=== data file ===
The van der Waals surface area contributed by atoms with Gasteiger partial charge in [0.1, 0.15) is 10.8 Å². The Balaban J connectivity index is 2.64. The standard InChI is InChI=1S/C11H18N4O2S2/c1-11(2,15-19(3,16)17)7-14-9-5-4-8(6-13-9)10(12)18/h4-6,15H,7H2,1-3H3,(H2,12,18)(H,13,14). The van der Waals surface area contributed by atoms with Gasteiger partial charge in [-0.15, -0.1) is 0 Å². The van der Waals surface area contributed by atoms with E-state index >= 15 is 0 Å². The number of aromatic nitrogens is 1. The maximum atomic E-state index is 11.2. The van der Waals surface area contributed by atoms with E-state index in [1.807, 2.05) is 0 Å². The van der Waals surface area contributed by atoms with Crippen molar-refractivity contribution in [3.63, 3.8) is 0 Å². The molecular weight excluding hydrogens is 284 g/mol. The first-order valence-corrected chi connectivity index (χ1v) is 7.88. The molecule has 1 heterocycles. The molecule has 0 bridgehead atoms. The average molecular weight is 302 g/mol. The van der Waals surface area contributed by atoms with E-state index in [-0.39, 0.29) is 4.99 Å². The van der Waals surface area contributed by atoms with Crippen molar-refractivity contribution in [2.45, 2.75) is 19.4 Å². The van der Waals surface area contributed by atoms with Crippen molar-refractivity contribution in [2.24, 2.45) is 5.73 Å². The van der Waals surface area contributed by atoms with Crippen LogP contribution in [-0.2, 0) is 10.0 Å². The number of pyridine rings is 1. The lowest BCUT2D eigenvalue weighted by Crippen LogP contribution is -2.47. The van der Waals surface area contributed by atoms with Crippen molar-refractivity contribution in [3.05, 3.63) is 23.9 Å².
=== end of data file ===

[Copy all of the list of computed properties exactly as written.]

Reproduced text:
The van der Waals surface area contributed by atoms with Gasteiger partial charge in [0.1, 0.15) is 10.8 Å². The Balaban J connectivity index is 2.64. The standard InChI is InChI=1S/C11H18N4O2S2/c1-11(2,15-19(3,16)17)7-14-9-5-4-8(6-13-9)10(12)18/h4-6,15H,7H2,1-3H3,(H2,12,18)(H,13,14). The van der Waals surface area contributed by atoms with Gasteiger partial charge in [-0.15, -0.1) is 0 Å². The van der Waals surface area contributed by atoms with E-state index >= 15 is 0 Å². The number of aromatic nitrogens is 1. The maximum atomic E-state index is 11.2. The van der Waals surface area contributed by atoms with E-state index in [1.807, 2.05) is 0 Å². The van der Waals surface area contributed by atoms with Crippen molar-refractivity contribution in [3.63, 3.8) is 0 Å². The molecular weight excluding hydrogens is 284 g/mol. The first-order valence-corrected chi connectivity index (χ1v) is 7.88. The molecule has 1 heterocycles. The molecule has 0 bridgehead atoms. The average molecular weight is 302 g/mol. The van der Waals surface area contributed by atoms with E-state index in [-0.39, 0.29) is 4.99 Å². The van der Waals surface area contributed by atoms with Crippen molar-refractivity contribution in [2.45, 2.75) is 19.4 Å². The van der Waals surface area contributed by atoms with Crippen molar-refractivity contribution in [2.24, 2.45) is 5.73 Å². The van der Waals surface area contributed by atoms with Crippen LogP contribution in [-0.2, 0) is 10.0 Å². The number of pyridine rings is 1. The lowest BCUT2D eigenvalue weighted by Crippen LogP contribution is -2.47. The van der Waals surface area contributed by atoms with Crippen molar-refractivity contribution in [3.05, 3.63) is 23.9 Å².